Analysis: Job ads look to have topped out – what does it mean?
SEEK new jobs declined for the second consecutive month in July. Declines were broad‑based with 24 out of 30-sub-sectors seeing consecutive monthly falls. There is a lot of uncertainty in how to read this development given the tight labour market and still very positive business conditions as seen in today’s NAB Business Survey. Are employers giving up advertising? Does it reflect a peak in demand for particular industries? or could more migrants be coming across the border?
In this Weekly we look at job ads in more detail to see what they may be portending for activity, and we also cross check the data with other information. Our headline takeaway is it is still too early to be definitive, but there has been a topping out of job ads in certain sectors where higher rates are biting. In other sectors, the decline in advertising is hard to reconcile with the still tight labour demand backdrop. Notwithstanding recent declines, the level of advertising is still well above pre-pandemic and supports notions of a tight labour market.
Breaking down SEEK job ads by industry sub-sectors reveals a broad-based decline in ads over the past couple of months. A few industries saw an earlier peak in advertising, including ‘design & architecture’ and ‘banking & financial services’ as early as November 2021. Despite the decline seen over the past few months the level of job advertising is still 60.6% above pre-pandemic December 2019 levels. There are only two sectors which have job ads lower than pre-pandemic levels.
Among sectors which look to have peaked are those related to the property industry. Ads for ‘design and architecture’ peaked in November 2021 and have fallen by 16.4% since that peak, while more recently ‘real estate and property’ are -10.8% m/m since April 2022 as is trades and services at -7.9% m/m. The decline in new job ads within property is consistent with house price and turnover data which have declined, as well as anecdotes of builders announcing job cuts.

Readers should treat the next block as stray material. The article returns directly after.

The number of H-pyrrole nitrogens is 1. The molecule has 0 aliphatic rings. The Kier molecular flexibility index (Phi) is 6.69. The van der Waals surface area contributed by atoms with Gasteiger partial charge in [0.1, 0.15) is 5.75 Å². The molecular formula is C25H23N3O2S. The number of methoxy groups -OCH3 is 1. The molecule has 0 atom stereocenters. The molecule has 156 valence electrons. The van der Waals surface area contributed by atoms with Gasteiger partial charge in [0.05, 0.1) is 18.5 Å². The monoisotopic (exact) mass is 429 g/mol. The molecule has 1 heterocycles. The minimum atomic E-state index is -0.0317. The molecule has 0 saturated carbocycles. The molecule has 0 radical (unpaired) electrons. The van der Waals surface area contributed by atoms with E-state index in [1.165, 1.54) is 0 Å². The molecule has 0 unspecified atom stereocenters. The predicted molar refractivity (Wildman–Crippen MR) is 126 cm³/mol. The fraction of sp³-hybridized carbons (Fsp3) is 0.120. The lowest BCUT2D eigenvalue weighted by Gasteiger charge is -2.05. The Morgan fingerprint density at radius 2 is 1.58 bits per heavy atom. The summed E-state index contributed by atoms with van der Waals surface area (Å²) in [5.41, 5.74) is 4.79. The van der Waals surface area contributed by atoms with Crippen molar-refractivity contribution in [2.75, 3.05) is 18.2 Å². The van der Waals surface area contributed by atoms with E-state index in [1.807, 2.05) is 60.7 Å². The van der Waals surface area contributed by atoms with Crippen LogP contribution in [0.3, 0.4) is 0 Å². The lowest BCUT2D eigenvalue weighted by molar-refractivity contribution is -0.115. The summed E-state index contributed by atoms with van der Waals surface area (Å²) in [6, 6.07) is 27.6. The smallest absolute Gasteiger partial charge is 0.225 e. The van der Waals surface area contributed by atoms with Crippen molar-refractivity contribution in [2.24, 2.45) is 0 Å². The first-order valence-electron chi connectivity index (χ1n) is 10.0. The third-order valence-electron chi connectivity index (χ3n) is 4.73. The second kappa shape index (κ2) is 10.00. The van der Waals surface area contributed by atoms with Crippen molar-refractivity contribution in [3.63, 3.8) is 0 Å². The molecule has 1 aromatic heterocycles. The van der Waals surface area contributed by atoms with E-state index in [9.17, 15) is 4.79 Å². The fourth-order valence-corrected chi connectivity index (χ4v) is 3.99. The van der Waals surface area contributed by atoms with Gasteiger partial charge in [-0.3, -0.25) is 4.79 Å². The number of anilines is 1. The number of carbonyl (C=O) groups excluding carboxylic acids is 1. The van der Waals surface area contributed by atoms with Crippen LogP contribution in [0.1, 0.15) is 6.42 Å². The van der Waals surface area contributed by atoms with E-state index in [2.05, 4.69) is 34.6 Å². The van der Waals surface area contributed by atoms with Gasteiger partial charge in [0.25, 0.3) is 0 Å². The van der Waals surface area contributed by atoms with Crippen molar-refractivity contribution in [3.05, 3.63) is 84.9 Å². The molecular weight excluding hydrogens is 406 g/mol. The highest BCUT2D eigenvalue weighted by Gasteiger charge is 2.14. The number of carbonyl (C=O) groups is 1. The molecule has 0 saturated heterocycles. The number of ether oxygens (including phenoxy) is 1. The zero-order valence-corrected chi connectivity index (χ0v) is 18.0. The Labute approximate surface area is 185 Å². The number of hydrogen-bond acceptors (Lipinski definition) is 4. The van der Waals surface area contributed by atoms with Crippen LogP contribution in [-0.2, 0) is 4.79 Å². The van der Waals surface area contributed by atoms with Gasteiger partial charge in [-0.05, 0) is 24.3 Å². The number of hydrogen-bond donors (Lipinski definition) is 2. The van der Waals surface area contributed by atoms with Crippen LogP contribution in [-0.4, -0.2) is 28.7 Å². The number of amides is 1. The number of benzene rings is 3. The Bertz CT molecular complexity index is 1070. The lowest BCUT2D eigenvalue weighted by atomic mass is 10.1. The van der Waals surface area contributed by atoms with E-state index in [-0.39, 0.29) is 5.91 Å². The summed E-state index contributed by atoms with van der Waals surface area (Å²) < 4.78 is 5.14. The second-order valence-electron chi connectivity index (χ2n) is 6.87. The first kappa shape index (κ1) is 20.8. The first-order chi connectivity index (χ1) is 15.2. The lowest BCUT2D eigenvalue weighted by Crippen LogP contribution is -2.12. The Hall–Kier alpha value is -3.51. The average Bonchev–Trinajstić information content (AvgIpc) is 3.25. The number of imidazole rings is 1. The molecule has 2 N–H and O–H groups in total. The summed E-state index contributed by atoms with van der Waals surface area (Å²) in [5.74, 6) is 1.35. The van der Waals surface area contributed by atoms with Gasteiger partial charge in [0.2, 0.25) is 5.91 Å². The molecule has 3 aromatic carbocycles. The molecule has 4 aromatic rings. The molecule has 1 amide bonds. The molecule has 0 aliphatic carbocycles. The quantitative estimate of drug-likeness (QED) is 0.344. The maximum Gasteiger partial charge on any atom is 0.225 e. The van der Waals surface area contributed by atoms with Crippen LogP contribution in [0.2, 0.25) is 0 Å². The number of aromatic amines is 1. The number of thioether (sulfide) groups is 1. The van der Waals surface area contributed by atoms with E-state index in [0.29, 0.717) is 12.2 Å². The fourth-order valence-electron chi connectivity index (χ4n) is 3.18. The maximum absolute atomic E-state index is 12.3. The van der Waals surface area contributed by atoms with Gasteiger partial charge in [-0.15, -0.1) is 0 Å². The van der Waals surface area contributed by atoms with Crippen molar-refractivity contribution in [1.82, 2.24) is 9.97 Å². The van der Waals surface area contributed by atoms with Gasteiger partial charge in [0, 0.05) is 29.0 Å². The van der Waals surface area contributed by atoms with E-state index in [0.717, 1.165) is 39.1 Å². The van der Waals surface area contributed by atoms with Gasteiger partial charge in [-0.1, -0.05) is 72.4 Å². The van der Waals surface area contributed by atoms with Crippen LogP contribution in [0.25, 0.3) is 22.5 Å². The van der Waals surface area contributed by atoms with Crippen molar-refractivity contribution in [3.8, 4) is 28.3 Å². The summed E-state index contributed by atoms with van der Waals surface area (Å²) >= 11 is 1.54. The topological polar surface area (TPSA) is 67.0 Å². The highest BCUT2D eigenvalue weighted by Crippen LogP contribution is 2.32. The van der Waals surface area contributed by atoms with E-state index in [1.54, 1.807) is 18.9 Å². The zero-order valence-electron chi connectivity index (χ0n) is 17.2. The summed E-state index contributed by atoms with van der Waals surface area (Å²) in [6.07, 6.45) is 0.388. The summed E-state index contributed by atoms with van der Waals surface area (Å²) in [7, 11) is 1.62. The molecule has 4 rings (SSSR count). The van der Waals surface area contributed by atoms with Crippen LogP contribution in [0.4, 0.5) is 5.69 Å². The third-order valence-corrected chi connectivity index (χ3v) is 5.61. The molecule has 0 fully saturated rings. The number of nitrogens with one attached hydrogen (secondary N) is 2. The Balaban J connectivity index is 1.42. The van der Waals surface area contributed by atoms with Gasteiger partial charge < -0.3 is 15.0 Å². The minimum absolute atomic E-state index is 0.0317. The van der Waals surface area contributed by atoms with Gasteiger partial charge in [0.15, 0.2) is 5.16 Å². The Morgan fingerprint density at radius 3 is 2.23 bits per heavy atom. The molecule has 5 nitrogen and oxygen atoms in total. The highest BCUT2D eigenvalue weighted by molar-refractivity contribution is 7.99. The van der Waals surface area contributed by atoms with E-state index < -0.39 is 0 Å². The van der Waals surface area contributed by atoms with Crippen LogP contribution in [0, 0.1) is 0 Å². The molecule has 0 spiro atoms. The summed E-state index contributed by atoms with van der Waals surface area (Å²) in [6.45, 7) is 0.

Another area which is topical at the moment is the consumer and whether price rises, and higher rates are starting to bite. Job ads suggest labour demand still remains incredibly strong in the most consumption-sensitive sectors with ads 68-132% above pre-pandemic levels. More recently there has been some decline, especially for hospitality and tourism, which given anecdotes may reflect employers giving up advertising given the lack of suitable candidates or the maturing of rehiring demand alongside reopening.
Our conclusion is even with these tentative trends seen in job ads, it is still very difficult to find labour. SEEK’s applications per job ad declined again in June (-1%) with the number of applicants per ad down a further 29% from June 2021 levels. Today’s NAB Business Survey showed a similar trend with capacity utilisation at record high levels along with strong growth in the wages bill. So while SEEK job ads may be an early signal that unmet labour demand may have stopped increasing, the levels of advertising still indicate strong demand for additional labour.
Chart 1: SEEK job jobs declined in July, but remain at very elevated levels
Chart 2: Job ads in certain property industry sectors have fallen, but the levels still remain very elevated for trades & services and construction, reflective of the strong backlog of work
Chart 3: Some labour market tightness is due to a slower resumption of migration. Some signs that this may improve with student visas granted back to pre-pandemic levels. China’s zero-COVID policy is a key uncertainty here given Chinese students comprised around 30% of all foreign students pre-pandemic.